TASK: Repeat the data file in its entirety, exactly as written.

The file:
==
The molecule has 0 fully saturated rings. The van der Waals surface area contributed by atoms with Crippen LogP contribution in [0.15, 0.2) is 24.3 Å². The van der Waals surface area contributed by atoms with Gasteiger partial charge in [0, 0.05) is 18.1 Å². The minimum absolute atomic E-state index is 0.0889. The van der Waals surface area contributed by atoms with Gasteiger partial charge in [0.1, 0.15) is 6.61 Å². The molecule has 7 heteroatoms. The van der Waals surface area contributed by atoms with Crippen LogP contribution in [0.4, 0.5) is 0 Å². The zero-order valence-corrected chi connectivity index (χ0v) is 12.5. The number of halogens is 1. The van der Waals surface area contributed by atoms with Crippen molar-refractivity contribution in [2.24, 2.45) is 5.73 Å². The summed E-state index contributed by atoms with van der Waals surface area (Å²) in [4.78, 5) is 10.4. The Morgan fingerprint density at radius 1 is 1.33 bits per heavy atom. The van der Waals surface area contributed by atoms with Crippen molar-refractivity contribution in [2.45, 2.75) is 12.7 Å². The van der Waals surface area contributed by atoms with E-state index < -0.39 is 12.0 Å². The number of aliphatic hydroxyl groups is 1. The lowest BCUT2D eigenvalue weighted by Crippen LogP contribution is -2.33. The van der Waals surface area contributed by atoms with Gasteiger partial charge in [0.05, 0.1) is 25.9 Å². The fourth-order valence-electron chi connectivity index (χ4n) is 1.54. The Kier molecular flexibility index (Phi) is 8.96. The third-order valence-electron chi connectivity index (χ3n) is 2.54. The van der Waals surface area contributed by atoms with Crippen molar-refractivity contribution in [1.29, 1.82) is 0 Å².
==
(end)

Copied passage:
The molecule has 0 fully saturated rings. The van der Waals surface area contributed by atoms with Crippen LogP contribution in [0.15, 0.2) is 24.3 Å². The van der Waals surface area contributed by atoms with Gasteiger partial charge in [0, 0.05) is 18.1 Å². The minimum absolute atomic E-state index is 0.0889. The van der Waals surface area contributed by atoms with Gasteiger partial charge in [0.1, 0.15) is 6.61 Å². The molecule has 7 heteroatoms. The van der Waals surface area contributed by atoms with Crippen LogP contribution in [0.4, 0.5) is 0 Å². The zero-order valence-corrected chi connectivity index (χ0v) is 12.5. The number of halogens is 1. The van der Waals surface area contributed by atoms with Crippen molar-refractivity contribution in [2.24, 2.45) is 5.73 Å². The summed E-state index contributed by atoms with van der Waals surface area (Å²) in [4.78, 5) is 10.4. The Morgan fingerprint density at radius 1 is 1.33 bits per heavy atom. The van der Waals surface area contributed by atoms with Crippen molar-refractivity contribution in [2.45, 2.75) is 12.7 Å². The van der Waals surface area contributed by atoms with E-state index < -0.39 is 12.0 Å². The number of aliphatic hydroxyl groups is 1. The lowest BCUT2D eigenvalue weighted by Crippen LogP contribution is -2.33. The van der Waals surface area contributed by atoms with Gasteiger partial charge in [0.05, 0.1) is 25.9 Å². The fourth-order valence-electron chi connectivity index (χ4n) is 1.54. The Kier molecular flexibility index (Phi) is 8.96. The third-order valence-electron chi connectivity index (χ3n) is 2.54. The van der Waals surface area contributed by atoms with Crippen molar-refractivity contribution in [1.29, 1.82) is 0 Å².